New Disquietude podcast episode: music by Lesley Flanigan, Dave Seidel, KMRU, Celia Hollander, and John Hooper; interview with Flanigan; commentary; short essay on reading waveforms. • F.A.Q.Key Tags: #saw2for33third, #field-recording, #classical, #juntoElsewhere: Twitter, SoundCloud, Instagram

Listening to art. Playing with audio. Sounding out technology. Composing in code. Rewinding the soundscape.

Cascone Field Mix MP3s

The sequence of events goes something like this:

  1. dripping water
  2. heavy rain swallowing distant church bells
  3. machinery in motion mixed with spoken instructions
  4. objects moving in water
  5. digitally clipped vocals
  6. a voice transformed into something mechanical and menacing
Those are the apparent half dozen real-world elements that serve as the foundation for the six tracks that comprise Kim Cascone‘s The Astrum Argentum. In each, Cascone takes a field (or in the likely case of the vocals, studio) recording and mixes the sounds with an ear less to transformation and more to investigation. The results vary from the low-level, non-intrusive whorl that supplements those water drops in the opening “Blue Fluorescent” (MP3), to the layered verbal cut-ups of “Spectral Space II” (MP3), to — the real keeper here — the way that near and far sounds collude between the rain and carillon on “Grayscape” (MP3).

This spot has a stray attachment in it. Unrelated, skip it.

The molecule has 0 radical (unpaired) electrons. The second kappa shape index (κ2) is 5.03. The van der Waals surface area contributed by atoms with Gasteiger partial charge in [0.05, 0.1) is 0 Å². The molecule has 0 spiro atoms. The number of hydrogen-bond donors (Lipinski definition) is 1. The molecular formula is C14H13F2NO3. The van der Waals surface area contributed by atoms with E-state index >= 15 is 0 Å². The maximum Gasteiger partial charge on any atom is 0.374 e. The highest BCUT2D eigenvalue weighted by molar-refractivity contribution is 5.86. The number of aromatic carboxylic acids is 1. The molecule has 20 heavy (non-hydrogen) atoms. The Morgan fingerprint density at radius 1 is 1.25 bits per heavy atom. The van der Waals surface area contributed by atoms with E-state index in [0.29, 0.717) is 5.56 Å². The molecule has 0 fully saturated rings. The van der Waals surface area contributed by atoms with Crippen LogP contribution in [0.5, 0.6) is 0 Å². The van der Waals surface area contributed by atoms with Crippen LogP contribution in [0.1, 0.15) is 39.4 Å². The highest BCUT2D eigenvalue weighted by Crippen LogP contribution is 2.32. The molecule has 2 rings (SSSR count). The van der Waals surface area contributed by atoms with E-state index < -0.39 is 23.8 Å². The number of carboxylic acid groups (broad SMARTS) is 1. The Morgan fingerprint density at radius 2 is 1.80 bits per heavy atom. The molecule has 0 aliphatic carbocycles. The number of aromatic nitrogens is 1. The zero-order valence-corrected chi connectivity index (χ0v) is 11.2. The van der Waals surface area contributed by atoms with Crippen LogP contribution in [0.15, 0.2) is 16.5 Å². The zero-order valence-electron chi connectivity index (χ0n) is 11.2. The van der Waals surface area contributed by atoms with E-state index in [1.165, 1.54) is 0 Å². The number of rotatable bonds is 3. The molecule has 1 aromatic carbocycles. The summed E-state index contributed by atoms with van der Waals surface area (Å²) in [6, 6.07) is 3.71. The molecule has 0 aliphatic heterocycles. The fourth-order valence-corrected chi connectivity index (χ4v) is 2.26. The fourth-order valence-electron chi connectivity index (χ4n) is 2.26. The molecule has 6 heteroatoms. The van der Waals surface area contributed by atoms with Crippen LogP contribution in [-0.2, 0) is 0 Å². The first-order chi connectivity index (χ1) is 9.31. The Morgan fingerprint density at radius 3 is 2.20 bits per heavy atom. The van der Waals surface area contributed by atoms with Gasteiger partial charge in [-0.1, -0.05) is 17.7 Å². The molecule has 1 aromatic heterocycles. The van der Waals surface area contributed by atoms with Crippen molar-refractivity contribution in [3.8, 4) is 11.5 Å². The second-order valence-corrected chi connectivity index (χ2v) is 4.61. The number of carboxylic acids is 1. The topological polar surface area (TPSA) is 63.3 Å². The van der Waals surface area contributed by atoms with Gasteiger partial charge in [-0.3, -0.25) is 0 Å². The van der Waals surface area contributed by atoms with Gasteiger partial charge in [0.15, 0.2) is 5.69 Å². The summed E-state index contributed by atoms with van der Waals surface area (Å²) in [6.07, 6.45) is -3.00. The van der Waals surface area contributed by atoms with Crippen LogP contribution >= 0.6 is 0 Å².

More info and the complete set of downloads at the releasing netlabel, (Thanks to Larry Johnson for the recommendation.)

By Marc Weidenbaum

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